Information security truisms: 2017 was the year of more cybersecurity – more attacks, more spending, more defenses, more breaches – and 2018 will see more of everything “cyber.”
In 2016/17, the Australian Cyber Security Centre reported that 7283 cyber security incidents affected major Australian businesses. It stands to reason then that we will see more of the same in 2018, with corporations, governments, public bodies and even political campaigns all likely targets.
Here’s more about what to expect in 2018.
- Ransomware will pivot from traditional extortion to new targets, technologies, and objectives
The profitability of traditional ransomware campaigns will continue to decline as vendor defenses, user education, and industry strategies improve to counter them. Attackers will adjust to target less traditional, more profitable ransomware targets, including high net-worth individuals, connected devices, and businesses.
The pivot from the traditional will see ransomware technologies applied beyond the objective of extortion of individuals, to cyber sabotage and disruption of organizations. This drive among adversaries for greater damage, disruption, and the threat of greater financial impact will not only spawn new variations of cybercrime “business models,” but also begin to seriously drive the expansion of the cyber insurance market.
- More Poor Security Practices
Brian Honan, president of BH Consulting in Dublin, says that for the past eight years, he’s opened the Irish Reporting and Information Security Service’s IRISSCON annual Cybercrime Conference in Dublin by calling out these five themes:
- Poor passwords
- Lack of patching
- Out-of-date anti-virus software
- Lack of monitoring
- Using vulnerable and outdated systems
He predicts his themes will be the same for 2018, compounded by organizations continuing to use outdated technology.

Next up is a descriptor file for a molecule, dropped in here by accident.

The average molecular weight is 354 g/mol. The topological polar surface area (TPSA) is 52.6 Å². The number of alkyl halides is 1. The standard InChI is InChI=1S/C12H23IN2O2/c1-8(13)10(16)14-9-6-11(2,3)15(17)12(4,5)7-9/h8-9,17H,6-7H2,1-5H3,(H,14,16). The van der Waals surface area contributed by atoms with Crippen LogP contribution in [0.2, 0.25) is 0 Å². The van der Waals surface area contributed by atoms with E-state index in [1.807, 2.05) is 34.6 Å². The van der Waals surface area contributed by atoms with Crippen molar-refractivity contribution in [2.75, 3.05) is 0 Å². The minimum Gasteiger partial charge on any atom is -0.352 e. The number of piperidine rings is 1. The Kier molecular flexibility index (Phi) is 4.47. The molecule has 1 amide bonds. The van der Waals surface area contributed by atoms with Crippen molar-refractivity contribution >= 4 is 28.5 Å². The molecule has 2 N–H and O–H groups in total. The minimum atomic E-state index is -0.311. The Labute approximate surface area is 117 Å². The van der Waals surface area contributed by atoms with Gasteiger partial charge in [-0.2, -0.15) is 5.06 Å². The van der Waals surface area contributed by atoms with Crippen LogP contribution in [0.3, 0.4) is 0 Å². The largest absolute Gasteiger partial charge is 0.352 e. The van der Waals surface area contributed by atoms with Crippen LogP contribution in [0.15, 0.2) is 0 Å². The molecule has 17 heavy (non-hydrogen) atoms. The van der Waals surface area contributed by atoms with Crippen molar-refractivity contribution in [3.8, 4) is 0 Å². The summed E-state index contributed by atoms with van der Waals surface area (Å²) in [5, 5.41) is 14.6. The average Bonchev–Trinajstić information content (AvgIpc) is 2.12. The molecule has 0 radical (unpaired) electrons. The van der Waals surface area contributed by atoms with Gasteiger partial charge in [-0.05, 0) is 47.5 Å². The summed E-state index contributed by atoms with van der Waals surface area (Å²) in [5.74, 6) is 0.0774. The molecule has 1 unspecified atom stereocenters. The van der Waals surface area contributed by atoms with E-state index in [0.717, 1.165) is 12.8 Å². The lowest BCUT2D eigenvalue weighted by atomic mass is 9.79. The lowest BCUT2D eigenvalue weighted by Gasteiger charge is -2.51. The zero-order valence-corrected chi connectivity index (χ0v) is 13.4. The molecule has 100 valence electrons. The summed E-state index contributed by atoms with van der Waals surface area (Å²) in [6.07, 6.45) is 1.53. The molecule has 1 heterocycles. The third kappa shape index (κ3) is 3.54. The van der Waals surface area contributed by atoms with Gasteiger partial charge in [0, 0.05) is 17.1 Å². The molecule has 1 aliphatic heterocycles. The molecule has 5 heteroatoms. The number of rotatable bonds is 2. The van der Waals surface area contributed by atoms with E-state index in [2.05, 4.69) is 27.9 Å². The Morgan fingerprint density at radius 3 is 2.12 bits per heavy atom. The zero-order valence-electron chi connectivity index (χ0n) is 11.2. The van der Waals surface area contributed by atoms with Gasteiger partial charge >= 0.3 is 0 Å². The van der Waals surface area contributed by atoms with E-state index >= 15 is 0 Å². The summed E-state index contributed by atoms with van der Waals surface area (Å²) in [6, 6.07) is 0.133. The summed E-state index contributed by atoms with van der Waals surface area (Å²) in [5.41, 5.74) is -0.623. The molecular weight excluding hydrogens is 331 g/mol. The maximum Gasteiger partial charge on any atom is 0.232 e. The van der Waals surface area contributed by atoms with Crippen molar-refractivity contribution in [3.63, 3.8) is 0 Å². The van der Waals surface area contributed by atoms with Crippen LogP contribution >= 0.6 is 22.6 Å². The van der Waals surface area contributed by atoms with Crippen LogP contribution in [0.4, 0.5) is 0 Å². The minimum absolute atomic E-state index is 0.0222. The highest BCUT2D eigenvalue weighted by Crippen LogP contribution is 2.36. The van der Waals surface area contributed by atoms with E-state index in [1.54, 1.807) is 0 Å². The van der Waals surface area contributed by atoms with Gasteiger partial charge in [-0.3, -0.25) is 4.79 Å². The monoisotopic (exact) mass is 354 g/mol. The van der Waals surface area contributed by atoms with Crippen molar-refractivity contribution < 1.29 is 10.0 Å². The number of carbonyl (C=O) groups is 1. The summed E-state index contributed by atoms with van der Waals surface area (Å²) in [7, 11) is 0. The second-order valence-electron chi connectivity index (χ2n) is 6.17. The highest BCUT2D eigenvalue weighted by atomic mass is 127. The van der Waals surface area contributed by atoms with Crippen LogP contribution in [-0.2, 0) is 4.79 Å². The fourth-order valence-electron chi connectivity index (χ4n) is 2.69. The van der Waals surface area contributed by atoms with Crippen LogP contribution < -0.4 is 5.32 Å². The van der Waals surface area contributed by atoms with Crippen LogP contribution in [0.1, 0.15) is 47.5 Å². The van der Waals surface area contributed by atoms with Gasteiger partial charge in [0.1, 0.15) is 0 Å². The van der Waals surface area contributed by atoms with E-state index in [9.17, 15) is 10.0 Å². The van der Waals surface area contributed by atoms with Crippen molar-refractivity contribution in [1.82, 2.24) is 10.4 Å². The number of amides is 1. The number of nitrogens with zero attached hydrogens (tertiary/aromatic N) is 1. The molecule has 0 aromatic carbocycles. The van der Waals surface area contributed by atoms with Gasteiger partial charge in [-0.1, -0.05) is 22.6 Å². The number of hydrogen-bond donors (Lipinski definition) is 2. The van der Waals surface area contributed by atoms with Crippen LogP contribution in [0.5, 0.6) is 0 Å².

- Privacy and data bonanza
The apparent appetite among some trusted security vendors for the monetization of user data in exchange for free antimalware software is set to persist into the next year. This will add to risks associated with data privacy, which is already under fierce attack given the endless trail of digital exhaust left behind by a plethora of (notably IoT) devices.
Such digital breadcrumbs can be collected to tell a story about us and, coupled with machine learning and artificial intelligence, that story could be used as a basis for manipulating our thoughts and actions. The data detritus should raise concerns of users as to what ‘free’ products or services actually entail and how the data being slurped are used.
While we hope for greater user awareness, we suspect that the stockpiles of data will expand dramatically next year with little awareness on the user’s part. We may not be able to put the toothpaste back in the tube, but we need to make informed decisions and choices lest our privacy be eroded further.
- More Endpoint Security Woes
One of the biggest outbreaks of 2017 was the May WannaCry ransomware attack.
“WannaCry could have been prevented if people just patched,” says Avivah Litan, vice president and distinguished analyst at Gartner. But organisations remain challenged by patch management. “Endpoint security is different than IT management,” she says. Meaning that while it’s easy to roll systems out, it’s tough to take systems offline for maintenance or prioritize what needs to be patched.
The result is that there are a massive number of systems that have well-known vulnerabilities. No wonder that “80 to 90 percent of ransomware uses common vulnerabilities,” Litan says.
To help, she says all organizations should be using the “latest and greatest” anti-virus software, because the latest generations include much better detection and response capabilities especially for any product that’s tied to the cloud. “They’ll see the most benefits,” she says.
- Automation and orchestration
Even organisations who do have skilled security talent in-house find it very challenging to decrease the mean time to detect and the mean time to remediate security incidents. This is mainly due to the fact that communication workflows and extremely simple tasks slow things down.
In 2018, expect more and more organisations to turn to security automation and orchestration tools to overhaul internal processes and augment lines of communication.
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